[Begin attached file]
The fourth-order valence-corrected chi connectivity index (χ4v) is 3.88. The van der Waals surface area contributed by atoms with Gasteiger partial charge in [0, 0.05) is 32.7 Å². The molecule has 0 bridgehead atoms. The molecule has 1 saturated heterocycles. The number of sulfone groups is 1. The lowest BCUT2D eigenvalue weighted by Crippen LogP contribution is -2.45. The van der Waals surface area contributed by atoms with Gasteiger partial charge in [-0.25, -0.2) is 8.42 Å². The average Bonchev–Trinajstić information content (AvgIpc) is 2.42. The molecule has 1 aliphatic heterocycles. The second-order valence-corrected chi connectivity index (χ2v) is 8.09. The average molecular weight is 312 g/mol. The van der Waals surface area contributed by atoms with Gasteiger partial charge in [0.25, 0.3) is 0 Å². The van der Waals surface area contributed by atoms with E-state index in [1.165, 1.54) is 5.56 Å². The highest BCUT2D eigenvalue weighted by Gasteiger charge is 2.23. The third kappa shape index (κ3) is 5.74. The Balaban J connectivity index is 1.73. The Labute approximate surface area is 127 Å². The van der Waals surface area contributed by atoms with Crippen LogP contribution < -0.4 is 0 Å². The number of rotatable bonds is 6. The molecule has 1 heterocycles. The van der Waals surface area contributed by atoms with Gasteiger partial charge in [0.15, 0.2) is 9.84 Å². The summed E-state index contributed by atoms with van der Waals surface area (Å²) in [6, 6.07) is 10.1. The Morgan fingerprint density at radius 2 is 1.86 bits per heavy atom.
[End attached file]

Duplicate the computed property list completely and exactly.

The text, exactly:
The fourth-order valence-corrected chi connectivity index (χ4v) is 3.88. The van der Waals surface area contributed by atoms with Gasteiger partial charge in [0, 0.05) is 32.7 Å². The molecule has 0 bridgehead atoms. The molecule has 1 saturated heterocycles. The number of sulfone groups is 1. The lowest BCUT2D eigenvalue weighted by Crippen LogP contribution is -2.45. The van der Waals surface area contributed by atoms with Gasteiger partial charge in [-0.25, -0.2) is 8.42 Å². The average Bonchev–Trinajstić information content (AvgIpc) is 2.42. The molecule has 1 aliphatic heterocycles. The second-order valence-corrected chi connectivity index (χ2v) is 8.09. The average molecular weight is 312 g/mol. The van der Waals surface area contributed by atoms with Gasteiger partial charge in [0.25, 0.3) is 0 Å². The van der Waals surface area contributed by atoms with E-state index in [1.165, 1.54) is 5.56 Å². The highest BCUT2D eigenvalue weighted by Gasteiger charge is 2.23. The third kappa shape index (κ3) is 5.74. The Balaban J connectivity index is 1.73. The Labute approximate surface area is 127 Å². The van der Waals surface area contributed by atoms with Crippen LogP contribution < -0.4 is 0 Å². The number of rotatable bonds is 6. The molecule has 1 heterocycles. The van der Waals surface area contributed by atoms with Gasteiger partial charge in [0.15, 0.2) is 9.84 Å². The summed E-state index contributed by atoms with van der Waals surface area (Å²) in [6, 6.07) is 10.1. The Morgan fingerprint density at radius 2 is 1.86 bits per heavy atom.